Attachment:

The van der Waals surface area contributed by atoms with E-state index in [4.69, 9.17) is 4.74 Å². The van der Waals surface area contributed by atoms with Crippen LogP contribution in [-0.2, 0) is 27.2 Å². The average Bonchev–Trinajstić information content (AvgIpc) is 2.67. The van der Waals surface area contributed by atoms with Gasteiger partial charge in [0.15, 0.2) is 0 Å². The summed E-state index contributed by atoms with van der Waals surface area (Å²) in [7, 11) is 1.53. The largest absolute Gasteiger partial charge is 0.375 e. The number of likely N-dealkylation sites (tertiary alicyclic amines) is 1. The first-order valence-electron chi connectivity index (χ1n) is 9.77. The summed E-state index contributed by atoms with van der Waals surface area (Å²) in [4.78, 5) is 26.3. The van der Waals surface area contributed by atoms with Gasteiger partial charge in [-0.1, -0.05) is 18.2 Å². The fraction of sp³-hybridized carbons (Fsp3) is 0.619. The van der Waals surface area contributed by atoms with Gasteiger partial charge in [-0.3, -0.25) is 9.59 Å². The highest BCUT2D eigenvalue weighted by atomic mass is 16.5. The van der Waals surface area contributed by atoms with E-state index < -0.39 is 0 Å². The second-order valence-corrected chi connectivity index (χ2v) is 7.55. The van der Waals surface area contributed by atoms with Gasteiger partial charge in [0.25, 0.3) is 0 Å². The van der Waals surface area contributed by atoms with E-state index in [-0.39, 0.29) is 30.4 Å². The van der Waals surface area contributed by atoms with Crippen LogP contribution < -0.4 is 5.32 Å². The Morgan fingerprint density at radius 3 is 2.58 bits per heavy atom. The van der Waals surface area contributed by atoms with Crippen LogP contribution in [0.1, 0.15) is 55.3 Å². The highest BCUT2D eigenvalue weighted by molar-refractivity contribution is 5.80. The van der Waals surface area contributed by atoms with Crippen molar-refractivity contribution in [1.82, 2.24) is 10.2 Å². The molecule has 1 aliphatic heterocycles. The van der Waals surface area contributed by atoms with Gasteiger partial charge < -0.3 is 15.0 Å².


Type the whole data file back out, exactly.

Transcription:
The van der Waals surface area contributed by atoms with E-state index in [4.69, 9.17) is 4.74 Å². The van der Waals surface area contributed by atoms with Crippen LogP contribution in [-0.2, 0) is 27.2 Å². The average Bonchev–Trinajstić information content (AvgIpc) is 2.67. The van der Waals surface area contributed by atoms with Gasteiger partial charge in [0.15, 0.2) is 0 Å². The summed E-state index contributed by atoms with van der Waals surface area (Å²) in [7, 11) is 1.53. The largest absolute Gasteiger partial charge is 0.375 e. The number of likely N-dealkylation sites (tertiary alicyclic amines) is 1. The first-order valence-electron chi connectivity index (χ1n) is 9.77. The summed E-state index contributed by atoms with van der Waals surface area (Å²) in [4.78, 5) is 26.3. The van der Waals surface area contributed by atoms with Gasteiger partial charge in [-0.1, -0.05) is 18.2 Å². The fraction of sp³-hybridized carbons (Fsp3) is 0.619. The van der Waals surface area contributed by atoms with Gasteiger partial charge in [-0.3, -0.25) is 9.59 Å². The highest BCUT2D eigenvalue weighted by atomic mass is 16.5. The van der Waals surface area contributed by atoms with E-state index < -0.39 is 0 Å². The second-order valence-corrected chi connectivity index (χ2v) is 7.55. The van der Waals surface area contributed by atoms with Gasteiger partial charge in [0.25, 0.3) is 0 Å². The van der Waals surface area contributed by atoms with E-state index in [-0.39, 0.29) is 30.4 Å². The van der Waals surface area contributed by atoms with Crippen LogP contribution < -0.4 is 5.32 Å². The Morgan fingerprint density at radius 3 is 2.58 bits per heavy atom. The van der Waals surface area contributed by atoms with Crippen LogP contribution in [0.1, 0.15) is 55.3 Å². The highest BCUT2D eigenvalue weighted by molar-refractivity contribution is 5.80. The van der Waals surface area contributed by atoms with Crippen molar-refractivity contribution in [1.82, 2.24) is 10.2 Å². The molecule has 1 aliphatic heterocycles. The van der Waals surface area contributed by atoms with Gasteiger partial charge < -0.3 is 15.0 Å².